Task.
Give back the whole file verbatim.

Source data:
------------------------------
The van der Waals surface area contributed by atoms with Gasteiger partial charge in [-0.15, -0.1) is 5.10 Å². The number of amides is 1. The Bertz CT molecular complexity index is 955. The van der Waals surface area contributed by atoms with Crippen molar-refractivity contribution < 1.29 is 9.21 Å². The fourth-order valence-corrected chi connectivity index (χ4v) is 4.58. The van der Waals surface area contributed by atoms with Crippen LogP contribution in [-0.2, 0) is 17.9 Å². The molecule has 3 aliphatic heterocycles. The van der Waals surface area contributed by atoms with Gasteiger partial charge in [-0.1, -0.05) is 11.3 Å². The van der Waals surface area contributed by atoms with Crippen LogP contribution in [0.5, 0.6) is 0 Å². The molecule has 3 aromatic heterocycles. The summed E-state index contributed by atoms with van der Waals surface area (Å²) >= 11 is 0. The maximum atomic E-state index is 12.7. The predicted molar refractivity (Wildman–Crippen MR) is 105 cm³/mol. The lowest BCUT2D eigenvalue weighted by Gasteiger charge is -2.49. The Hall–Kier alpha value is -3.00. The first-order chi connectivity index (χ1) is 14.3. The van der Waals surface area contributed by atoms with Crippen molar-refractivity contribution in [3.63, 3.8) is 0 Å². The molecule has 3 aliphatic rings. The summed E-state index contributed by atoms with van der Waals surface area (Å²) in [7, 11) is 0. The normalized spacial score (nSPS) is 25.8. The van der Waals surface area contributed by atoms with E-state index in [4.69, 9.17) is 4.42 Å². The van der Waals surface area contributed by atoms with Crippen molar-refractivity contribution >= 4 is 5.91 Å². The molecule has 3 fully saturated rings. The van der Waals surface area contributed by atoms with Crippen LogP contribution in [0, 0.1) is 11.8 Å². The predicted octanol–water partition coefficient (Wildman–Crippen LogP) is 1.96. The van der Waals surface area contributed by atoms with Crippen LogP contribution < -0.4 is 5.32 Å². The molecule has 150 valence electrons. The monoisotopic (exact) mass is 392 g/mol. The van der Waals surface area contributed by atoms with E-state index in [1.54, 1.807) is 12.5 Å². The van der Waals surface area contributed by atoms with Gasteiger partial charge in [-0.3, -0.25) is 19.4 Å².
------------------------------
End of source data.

The van der Waals surface area contributed by atoms with Gasteiger partial charge in [-0.15, -0.1) is 5.10 Å². The number of amides is 1. The Bertz CT molecular complexity index is 955. The van der Waals surface area contributed by atoms with Crippen molar-refractivity contribution < 1.29 is 9.21 Å². The fourth-order valence-corrected chi connectivity index (χ4v) is 4.58. The van der Waals surface area contributed by atoms with Crippen LogP contribution in [-0.2, 0) is 17.9 Å². The molecule has 3 aliphatic heterocycles. The van der Waals surface area contributed by atoms with Gasteiger partial charge in [-0.1, -0.05) is 11.3 Å². The van der Waals surface area contributed by atoms with Crippen LogP contribution in [0.5, 0.6) is 0 Å². The molecule has 3 aromatic heterocycles. The summed E-state index contributed by atoms with van der Waals surface area (Å²) >= 11 is 0. The maximum atomic E-state index is 12.7. The predicted molar refractivity (Wildman–Crippen MR) is 105 cm³/mol. The lowest BCUT2D eigenvalue weighted by Gasteiger charge is -2.49. The Hall–Kier alpha value is -3.00. The first-order chi connectivity index (χ1) is 14.3. The van der Waals surface area contributed by atoms with Crippen molar-refractivity contribution in [3.63, 3.8) is 0 Å². The molecule has 3 aliphatic rings. The summed E-state index contributed by atoms with van der Waals surface area (Å²) in [7, 11) is 0. The normalized spacial score (nSPS) is 25.8. The van der Waals surface area contributed by atoms with E-state index in [4.69, 9.17) is 4.42 Å². The van der Waals surface area contributed by atoms with Crippen molar-refractivity contribution >= 4 is 5.91 Å². The molecule has 3 fully saturated rings. The van der Waals surface area contributed by atoms with Crippen LogP contribution in [0, 0.1) is 11.8 Å². The predicted octanol–water partition coefficient (Wildman–Crippen LogP) is 1.96. The van der Waals surface area contributed by atoms with Crippen LogP contribution < -0.4 is 5.32 Å². The molecule has 150 valence electrons. The monoisotopic (exact) mass is 392 g/mol. The van der Waals surface area contributed by atoms with E-state index in [1.54, 1.807) is 12.5 Å². The van der Waals surface area contributed by atoms with Gasteiger partial charge in [-0.3, -0.25) is 19.4 Å².